Federal law requires owners of recreational boats to register them. In 2014 there were 11.8 million registered recreational boats, down from 12.0 million in 2013. An accident occurring on a recreational boat must be reported to the U.S. Coast Guard if a person dies or is injured and requires medical treatment beyond first aid; if damage to the boat or other property exceeds $2,000; and if the boat is lost or if a person disappears from the boat. Out of the 4,064 accidents reported in 2014, 581 occurred in Florida, accounting for 14.3 percent of all incidents. Other states with a high number of boating accidents were California (379), New York (175), Texas (167) and Missouri (142).
Boating fatalities increased by 8.9 percent to 610 in 2014 from 560 in 2013. The rate per 100,000 registered recreational boats was 5.2, up from 4.7 in 2013. The number of accidents was mostly unchanged in 2014, at 4,064 compared with 4,062 in 2013. Injuries rose to 2,678 in 2014 from 2,620 in 2013, or 2.2 percent. Property damage totaled $39 million in 2013, about the same as in 2013.
The U.S. Coast Guard says that alcohol, combined with typical boating conditions such as motion, vibration, engine noise, sun, wind and spray can impair a person’s abilities much faster than alcohol consumption on land. Boat operators with a blood alcohol concentration (BAC) above 0.10 percent are estimated to be more than 10 times more likely to be killed in a boating accident than boat operators with zero BAC. Alcohol was the largest primary human factor in boating deaths in 2014 (21 percent of boating fatalities), causing 108 deaths and 248 injuries in 277 accidents. Other primary contributing factors were operator inexperience, resulting in 44 deaths; and operator inattention, accounting for 38 deaths.
There are thousands of recreational boating accidents per year. Contributing factors to these accidents include traveling too fast for water or weather conditions, driving under the influence of drugs or alcohol, failing to follow boating rules and regulations, carelessness and inexperience.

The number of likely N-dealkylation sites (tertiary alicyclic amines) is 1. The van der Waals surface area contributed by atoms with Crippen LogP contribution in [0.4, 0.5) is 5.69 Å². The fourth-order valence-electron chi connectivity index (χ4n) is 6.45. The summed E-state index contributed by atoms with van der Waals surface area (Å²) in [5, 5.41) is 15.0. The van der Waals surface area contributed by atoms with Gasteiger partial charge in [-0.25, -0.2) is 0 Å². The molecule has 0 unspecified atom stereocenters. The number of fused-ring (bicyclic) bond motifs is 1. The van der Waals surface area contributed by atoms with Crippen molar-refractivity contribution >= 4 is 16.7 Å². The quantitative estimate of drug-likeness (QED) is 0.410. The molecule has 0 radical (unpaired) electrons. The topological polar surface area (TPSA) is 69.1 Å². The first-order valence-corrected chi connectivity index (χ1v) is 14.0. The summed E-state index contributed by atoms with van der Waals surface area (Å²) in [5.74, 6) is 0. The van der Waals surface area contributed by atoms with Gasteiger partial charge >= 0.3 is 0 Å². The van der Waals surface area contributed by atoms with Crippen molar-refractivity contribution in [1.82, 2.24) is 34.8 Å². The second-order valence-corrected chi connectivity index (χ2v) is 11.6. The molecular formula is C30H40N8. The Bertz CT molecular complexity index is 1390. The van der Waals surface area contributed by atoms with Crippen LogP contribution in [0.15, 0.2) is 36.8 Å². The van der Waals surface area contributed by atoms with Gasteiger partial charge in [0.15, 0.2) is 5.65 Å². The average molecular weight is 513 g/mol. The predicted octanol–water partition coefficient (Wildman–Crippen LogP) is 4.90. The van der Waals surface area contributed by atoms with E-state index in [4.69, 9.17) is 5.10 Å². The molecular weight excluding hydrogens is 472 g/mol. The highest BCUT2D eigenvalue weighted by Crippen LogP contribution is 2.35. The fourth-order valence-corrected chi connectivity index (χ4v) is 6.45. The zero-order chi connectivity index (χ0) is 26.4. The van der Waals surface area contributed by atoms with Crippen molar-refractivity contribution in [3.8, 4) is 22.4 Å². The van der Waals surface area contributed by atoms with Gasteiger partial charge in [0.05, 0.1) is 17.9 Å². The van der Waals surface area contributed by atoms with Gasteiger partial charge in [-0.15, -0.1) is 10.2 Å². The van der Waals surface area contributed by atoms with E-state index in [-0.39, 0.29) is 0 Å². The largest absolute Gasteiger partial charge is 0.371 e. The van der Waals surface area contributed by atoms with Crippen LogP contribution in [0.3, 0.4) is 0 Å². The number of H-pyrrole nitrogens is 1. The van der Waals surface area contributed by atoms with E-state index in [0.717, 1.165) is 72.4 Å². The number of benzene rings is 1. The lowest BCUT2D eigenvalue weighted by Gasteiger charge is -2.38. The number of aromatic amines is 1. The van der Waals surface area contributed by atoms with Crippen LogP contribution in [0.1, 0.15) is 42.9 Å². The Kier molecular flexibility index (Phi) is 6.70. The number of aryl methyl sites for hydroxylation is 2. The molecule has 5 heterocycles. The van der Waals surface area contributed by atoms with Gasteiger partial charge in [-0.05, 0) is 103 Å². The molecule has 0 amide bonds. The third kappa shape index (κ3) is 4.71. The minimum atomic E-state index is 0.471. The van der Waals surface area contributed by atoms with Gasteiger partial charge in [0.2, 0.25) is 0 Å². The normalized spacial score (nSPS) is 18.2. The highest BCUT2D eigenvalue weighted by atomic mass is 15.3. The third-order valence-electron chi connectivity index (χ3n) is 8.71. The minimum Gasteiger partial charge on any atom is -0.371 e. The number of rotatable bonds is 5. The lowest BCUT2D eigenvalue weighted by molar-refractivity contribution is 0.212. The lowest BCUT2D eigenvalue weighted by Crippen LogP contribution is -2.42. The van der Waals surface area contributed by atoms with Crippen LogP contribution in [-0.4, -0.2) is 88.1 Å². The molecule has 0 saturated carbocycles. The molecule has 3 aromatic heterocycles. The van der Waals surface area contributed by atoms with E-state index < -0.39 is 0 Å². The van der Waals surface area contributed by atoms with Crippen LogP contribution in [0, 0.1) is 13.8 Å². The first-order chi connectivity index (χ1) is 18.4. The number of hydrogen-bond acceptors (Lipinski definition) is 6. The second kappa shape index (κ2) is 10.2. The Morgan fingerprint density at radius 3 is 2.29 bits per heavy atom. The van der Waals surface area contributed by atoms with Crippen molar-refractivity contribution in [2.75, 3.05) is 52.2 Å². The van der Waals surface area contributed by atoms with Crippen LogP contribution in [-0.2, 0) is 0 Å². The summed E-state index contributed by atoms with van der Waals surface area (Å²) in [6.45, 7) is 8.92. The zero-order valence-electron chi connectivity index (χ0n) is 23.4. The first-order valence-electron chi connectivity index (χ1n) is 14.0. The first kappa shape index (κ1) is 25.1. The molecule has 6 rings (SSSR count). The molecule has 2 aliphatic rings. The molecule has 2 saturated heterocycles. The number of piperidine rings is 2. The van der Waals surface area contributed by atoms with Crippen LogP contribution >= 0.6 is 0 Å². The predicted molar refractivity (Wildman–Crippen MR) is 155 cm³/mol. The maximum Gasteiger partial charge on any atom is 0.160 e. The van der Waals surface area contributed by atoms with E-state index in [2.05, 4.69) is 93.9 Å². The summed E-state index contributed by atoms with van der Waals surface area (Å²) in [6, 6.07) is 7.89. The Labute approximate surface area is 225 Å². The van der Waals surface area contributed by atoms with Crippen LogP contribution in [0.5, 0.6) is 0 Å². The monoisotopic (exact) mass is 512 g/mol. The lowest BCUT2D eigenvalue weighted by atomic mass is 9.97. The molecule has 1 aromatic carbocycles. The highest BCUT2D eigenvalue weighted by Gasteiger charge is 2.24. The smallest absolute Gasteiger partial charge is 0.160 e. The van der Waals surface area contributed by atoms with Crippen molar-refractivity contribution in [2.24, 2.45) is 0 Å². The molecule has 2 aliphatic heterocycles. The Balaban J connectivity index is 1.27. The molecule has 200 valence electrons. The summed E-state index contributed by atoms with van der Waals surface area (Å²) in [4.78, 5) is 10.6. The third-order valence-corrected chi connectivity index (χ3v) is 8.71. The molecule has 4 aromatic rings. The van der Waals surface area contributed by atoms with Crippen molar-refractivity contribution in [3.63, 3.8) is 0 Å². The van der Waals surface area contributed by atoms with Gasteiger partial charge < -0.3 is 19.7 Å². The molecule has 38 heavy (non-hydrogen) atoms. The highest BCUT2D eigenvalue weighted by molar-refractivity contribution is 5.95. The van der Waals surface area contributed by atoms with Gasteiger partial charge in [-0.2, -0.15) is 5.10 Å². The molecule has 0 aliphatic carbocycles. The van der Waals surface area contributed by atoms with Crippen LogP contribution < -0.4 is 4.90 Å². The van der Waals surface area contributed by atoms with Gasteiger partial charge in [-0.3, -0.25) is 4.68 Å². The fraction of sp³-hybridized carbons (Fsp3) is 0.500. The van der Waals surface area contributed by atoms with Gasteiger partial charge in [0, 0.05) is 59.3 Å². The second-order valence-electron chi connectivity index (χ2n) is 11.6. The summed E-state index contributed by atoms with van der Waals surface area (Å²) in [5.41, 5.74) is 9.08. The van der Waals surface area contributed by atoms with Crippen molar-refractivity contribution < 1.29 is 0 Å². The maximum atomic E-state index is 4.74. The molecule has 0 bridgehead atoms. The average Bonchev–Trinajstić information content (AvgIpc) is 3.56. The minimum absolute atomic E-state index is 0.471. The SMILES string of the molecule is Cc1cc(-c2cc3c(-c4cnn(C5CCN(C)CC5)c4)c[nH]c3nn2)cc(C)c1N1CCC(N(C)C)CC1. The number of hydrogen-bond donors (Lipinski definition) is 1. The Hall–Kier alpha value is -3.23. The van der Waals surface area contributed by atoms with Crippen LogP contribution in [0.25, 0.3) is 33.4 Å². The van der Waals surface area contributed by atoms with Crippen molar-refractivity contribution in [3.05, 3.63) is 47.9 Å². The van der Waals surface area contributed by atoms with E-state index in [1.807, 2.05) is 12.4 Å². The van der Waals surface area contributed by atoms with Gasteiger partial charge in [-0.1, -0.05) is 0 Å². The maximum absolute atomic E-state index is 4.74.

To prevent boating accidents, we offer these safety suggestions:
Care and protection of vessel
- Check weather forecasts before heading out.
- Let someone know where you’re going and when you expect to return.
- Check engine, fuel, electrical and steering systems, especially for exhaust-system leaks.
- Carry one or more fire extinguishers, matched to the size and type of boat. Keep them readily accessible and in condition for immediate use.
- Equip the vessel with required navigation lights and with a whistle, horn or bell.
- Consider additional safety devices, such as a paddle or oars, a first-aid kit, a supply of fresh water, a tool kit and spare parts, a flashlight, flares and a radio.
Care and protection of crew and guests
- Make sure that every person on board the boat wears a life-jacket.
- Know and obey marine traffic laws, the “Rules-of-the-Road.” Learn various distress signals.
- Keep an alert lookout for other watercraft, swimmers, floating debris and shallow waters.
- Pay attention to loading. Don’t overload; distribute the load evenly; don’t stand up or shift weight suddenly in a small boat; and don’t permit riding on the bow, seatbacks or gunwales.
- Don’t operate a boat while under the influence of alcohol or drugs.
Skippers can obtain free advice and boating-safety courses from the U.S. Coast Guard Auxiliary. Upon request, the auxiliary will conduct a Courtesy Marine Examination (CME) on your boat, checking electrical and safety equipment and fuel hoses. Boats meeting safety standards are awarded the CME decal “Seal of Safety.”